Would Biden’s Foreign Policy Really Be Much Different From Trump’s?

The conventional wisdom has it that this year’s presidential election is Joe Biden’s to lose. And it’s not only Americans who are watching the polls closely, hoping and praying for one outcome or another. European leaders who have been repeatedly flummoxed by Donald Trump are eager for a return to an America they feel they better understand. Certain Asian allies long for the days when Washington behaved predictably, and didn’t, for example, try to extort billions in exchange for a continued U.S. troop presence. Beijing and Moscow doubtless also have a preference, as do Israel and Iran. But will Biden be the president they’re hoping for?

The former vice president and chairman of the Senate Committee on Foreign Relations has been in Washington for a very long time. He was first elected in 1972. His foreign policy views, many believe, are an open book. And for most with an internationalist bent, it’s a good book. Pro-NATO, pro-U.S. global leadership, pro-human freedom, tough on bad guys. Indeed, for a select few, even his “yes” vote authorizing the Iraq war is a sign of a principled commitment to an expansive view of U.S. national security.

Certainly, Biden had his share of foolish moments, opposing the surge in Iraq that won the war being the most notable. But on balance, the senator was very much in the Scoop Jackson school of pro-Israel, pro-human rights, pro-intervention policy. Of course, that’s Senator Joe Biden. Then there’s Vice President Joe Biden, whose record is decidedly different.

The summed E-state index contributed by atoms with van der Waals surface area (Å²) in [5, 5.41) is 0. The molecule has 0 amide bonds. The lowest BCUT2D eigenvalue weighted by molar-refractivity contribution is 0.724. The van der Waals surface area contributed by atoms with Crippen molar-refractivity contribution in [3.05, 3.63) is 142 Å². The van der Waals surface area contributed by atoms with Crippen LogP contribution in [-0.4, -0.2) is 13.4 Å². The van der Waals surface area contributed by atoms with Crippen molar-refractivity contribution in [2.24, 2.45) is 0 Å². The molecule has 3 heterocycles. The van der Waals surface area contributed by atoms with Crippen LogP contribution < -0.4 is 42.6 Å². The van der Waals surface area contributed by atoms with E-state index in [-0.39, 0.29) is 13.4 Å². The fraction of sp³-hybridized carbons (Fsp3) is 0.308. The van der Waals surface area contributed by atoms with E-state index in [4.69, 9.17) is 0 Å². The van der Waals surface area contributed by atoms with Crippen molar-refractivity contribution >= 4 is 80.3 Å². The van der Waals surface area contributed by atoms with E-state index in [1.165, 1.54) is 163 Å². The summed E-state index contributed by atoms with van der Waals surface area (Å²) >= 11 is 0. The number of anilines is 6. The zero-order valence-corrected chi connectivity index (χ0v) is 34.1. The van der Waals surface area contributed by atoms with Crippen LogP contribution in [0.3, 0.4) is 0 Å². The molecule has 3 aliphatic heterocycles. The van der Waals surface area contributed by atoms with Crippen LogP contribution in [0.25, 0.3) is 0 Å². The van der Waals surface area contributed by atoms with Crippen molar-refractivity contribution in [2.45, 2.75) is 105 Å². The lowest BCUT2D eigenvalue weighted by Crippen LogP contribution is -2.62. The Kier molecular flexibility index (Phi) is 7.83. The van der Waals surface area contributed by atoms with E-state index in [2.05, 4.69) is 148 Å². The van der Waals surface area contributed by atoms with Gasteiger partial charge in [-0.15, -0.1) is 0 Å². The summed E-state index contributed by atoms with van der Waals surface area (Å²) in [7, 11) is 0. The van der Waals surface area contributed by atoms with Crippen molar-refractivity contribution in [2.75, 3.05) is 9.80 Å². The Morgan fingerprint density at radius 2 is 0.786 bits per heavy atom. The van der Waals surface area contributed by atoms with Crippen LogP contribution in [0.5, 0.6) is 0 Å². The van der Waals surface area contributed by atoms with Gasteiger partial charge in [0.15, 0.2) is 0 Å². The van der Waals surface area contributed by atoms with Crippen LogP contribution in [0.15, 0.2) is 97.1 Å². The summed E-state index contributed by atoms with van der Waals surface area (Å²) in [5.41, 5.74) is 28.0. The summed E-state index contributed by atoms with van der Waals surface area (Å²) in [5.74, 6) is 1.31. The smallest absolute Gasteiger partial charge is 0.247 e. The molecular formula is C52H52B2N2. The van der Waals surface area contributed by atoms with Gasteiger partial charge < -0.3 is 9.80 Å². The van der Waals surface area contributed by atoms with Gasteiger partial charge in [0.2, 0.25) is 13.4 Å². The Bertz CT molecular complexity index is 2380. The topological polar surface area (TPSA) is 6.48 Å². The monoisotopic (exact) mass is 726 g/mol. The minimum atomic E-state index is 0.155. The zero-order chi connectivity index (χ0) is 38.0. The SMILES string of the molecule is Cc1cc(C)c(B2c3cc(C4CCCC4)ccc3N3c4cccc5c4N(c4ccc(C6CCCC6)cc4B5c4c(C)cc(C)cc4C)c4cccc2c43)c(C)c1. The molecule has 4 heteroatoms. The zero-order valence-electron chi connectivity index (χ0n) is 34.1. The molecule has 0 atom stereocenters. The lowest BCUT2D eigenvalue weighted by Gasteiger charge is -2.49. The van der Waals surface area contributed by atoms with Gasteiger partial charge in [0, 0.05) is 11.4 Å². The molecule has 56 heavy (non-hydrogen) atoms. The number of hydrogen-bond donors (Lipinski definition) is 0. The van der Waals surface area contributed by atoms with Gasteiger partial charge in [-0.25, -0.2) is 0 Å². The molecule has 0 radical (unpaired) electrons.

As vice president, perhaps appropriately, Biden fashioned himself less as the eminence gris advising a novice in the White House, more as Obama amanuensis. Biden was reportedly eager for withdrawals from Iraq and Afghanistan, as was his boss. If he disagreed with Obama’s infamous uninterest in Russia (“the ‘80s called, they want their foreign policy back”), he kept it quiet. And on China, while it is true that the Obama administration executed a much-ballyhooed “pivot” to Asia (and away from the Middle East), it was clear even at the time that Asia would not be getting much more than rhetoric from Obama/Biden.

You're out of free articles
Create an account to unlock 1 more articles
By signing up with your email, you agree to The Dispatch’s privacy policy and terms and conditions
Already have an account? Sign In
Comments (69)
Join The Dispatch to participate in the comments.
Load More